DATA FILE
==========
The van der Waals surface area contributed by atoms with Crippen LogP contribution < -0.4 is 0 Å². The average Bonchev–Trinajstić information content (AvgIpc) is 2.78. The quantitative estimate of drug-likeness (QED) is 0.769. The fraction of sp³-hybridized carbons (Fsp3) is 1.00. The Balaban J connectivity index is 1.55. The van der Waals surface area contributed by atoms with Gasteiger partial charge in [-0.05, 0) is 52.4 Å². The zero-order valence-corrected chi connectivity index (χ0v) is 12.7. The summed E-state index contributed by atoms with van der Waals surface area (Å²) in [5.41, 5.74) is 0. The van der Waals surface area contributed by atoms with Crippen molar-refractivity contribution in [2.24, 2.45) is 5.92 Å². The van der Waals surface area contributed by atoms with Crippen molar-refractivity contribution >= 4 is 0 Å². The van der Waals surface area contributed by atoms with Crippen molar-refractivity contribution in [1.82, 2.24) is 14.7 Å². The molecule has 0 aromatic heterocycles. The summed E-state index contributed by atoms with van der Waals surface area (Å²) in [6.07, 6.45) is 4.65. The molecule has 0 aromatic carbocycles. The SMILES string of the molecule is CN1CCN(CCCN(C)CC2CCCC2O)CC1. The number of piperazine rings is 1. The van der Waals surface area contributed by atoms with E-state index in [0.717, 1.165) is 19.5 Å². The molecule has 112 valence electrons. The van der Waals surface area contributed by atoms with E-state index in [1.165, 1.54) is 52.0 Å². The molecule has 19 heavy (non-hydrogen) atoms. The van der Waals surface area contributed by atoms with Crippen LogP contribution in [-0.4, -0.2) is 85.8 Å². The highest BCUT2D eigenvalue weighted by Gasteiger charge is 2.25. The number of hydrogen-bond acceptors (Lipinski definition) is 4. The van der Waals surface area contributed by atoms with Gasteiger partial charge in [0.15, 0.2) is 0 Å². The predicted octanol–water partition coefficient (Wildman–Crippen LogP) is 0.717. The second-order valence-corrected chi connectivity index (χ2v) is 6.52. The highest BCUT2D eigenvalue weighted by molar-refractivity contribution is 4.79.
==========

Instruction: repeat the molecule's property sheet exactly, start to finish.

The van der Waals surface area contributed by atoms with Crippen LogP contribution < -0.4 is 0 Å². The average Bonchev–Trinajstić information content (AvgIpc) is 2.78. The quantitative estimate of drug-likeness (QED) is 0.769. The fraction of sp³-hybridized carbons (Fsp3) is 1.00. The Balaban J connectivity index is 1.55. The van der Waals surface area contributed by atoms with Gasteiger partial charge in [-0.05, 0) is 52.4 Å². The zero-order valence-corrected chi connectivity index (χ0v) is 12.7. The summed E-state index contributed by atoms with van der Waals surface area (Å²) in [5.41, 5.74) is 0. The van der Waals surface area contributed by atoms with Crippen molar-refractivity contribution in [2.24, 2.45) is 5.92 Å². The van der Waals surface area contributed by atoms with Crippen molar-refractivity contribution >= 4 is 0 Å². The van der Waals surface area contributed by atoms with Crippen molar-refractivity contribution in [1.82, 2.24) is 14.7 Å². The molecule has 0 aromatic heterocycles. The summed E-state index contributed by atoms with van der Waals surface area (Å²) in [6.07, 6.45) is 4.65. The molecule has 0 aromatic carbocycles. The SMILES string of the molecule is CN1CCN(CCCN(C)CC2CCCC2O)CC1. The number of piperazine rings is 1. The van der Waals surface area contributed by atoms with E-state index in [0.717, 1.165) is 19.5 Å². The molecule has 112 valence electrons. The van der Waals surface area contributed by atoms with E-state index in [1.165, 1.54) is 52.0 Å². The molecule has 19 heavy (non-hydrogen) atoms. The van der Waals surface area contributed by atoms with Crippen LogP contribution in [-0.4, -0.2) is 85.8 Å². The highest BCUT2D eigenvalue weighted by Gasteiger charge is 2.25. The number of hydrogen-bond acceptors (Lipinski definition) is 4. The van der Waals surface area contributed by atoms with Gasteiger partial charge in [0.15, 0.2) is 0 Å². The predicted octanol–water partition coefficient (Wildman–Crippen LogP) is 0.717. The second-order valence-corrected chi connectivity index (χ2v) is 6.52. The highest BCUT2D eigenvalue weighted by molar-refractivity contribution is 4.79.